Rodway v. United States Department of Agriculture, 514 F.2d 809, 168 (U.S. App. D.C. 387, 1975).


Food and Nutrition Act of 2008, Public Law 110–246, Sec. 4, p. 1–8.


90th Congress, 1st session, House Agriculture Committee Report no. 95–464, pp. 186–187 (June 1977).


This example does not incorporate the temporary increase in SNAP benefits under the American Recovery and Reinvestment Act of 2009 (Public Law 111–5).


Public Law 88–525, Sec. 3.


90th Congress, 1st session, House Agriculture Committee Report No. 95–464, p. 321 (June 1977).


Public Law 93–86.


90th Congress, 1st session, House Agriculture Committee Report No. 95–464, p. 323 (June 1977).


90th Congress, 1st session, House Agriculture Committee Report No. 95–464, p. 333 (June 1977).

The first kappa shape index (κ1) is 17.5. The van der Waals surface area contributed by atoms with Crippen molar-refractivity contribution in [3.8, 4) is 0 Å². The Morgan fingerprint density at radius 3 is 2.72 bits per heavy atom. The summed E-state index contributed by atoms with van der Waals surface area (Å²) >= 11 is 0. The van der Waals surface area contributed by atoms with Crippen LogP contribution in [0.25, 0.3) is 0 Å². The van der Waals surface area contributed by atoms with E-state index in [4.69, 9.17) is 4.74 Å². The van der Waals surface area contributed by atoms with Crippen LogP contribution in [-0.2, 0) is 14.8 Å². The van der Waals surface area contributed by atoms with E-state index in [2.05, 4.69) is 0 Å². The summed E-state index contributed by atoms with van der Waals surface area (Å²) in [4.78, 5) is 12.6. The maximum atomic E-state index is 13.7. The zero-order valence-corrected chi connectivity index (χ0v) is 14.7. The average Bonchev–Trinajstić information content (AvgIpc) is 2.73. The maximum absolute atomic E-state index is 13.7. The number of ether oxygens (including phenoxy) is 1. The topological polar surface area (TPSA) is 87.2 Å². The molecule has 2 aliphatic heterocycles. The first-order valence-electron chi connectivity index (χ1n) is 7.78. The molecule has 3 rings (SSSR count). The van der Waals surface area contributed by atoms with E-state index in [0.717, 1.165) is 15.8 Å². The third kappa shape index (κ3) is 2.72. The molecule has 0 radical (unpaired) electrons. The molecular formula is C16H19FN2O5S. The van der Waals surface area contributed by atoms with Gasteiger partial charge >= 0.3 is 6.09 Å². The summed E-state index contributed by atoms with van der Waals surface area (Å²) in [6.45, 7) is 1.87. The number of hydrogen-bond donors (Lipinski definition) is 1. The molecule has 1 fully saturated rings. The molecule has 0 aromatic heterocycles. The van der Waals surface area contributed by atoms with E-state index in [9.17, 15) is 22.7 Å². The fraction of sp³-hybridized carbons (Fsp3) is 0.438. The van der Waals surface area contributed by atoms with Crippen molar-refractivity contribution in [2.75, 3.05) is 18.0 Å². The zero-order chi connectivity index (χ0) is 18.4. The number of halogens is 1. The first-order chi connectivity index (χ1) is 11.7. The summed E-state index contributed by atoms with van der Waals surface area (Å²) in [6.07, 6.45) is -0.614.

90th Congress, 1st session, House Agriculture Committee No. 95–464, p. 333 (June 1977).


90th Congress, 1st session, House Agriculture Committee No. 95–464, p. 333 (June 1977).


Kentucky Fried Chicken of Cleveland, Inc., Plaintiff-Appellee, v. United States of America, 449 F.2d 255, No. 71–1960, U.S. appellate (1971).


Food and Nutrition Act of 2008, Public Law 110–246, Sec. 3, pp. 1–4.


Public Law 110–234.


Inflation is measured using the chain-weighted personal consumption expenditure deflator with 2011 base year.


Public Law 111–5.


For discussion of the history of food insecurity measures, see NRC (2006).


The incidence of poverty refers to the percentage of the population below the poverty line, while depth and severity refer to how far below the line a given poor person's income is. The latter measures differ in the weight given to families farther below the poverty line, with the severity measure giving more weight than the depth measure to the poorest poor.

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Copyright 2013 by the National Academy of Sciences. All rights reserved.
Bookshelf ID: NBK206907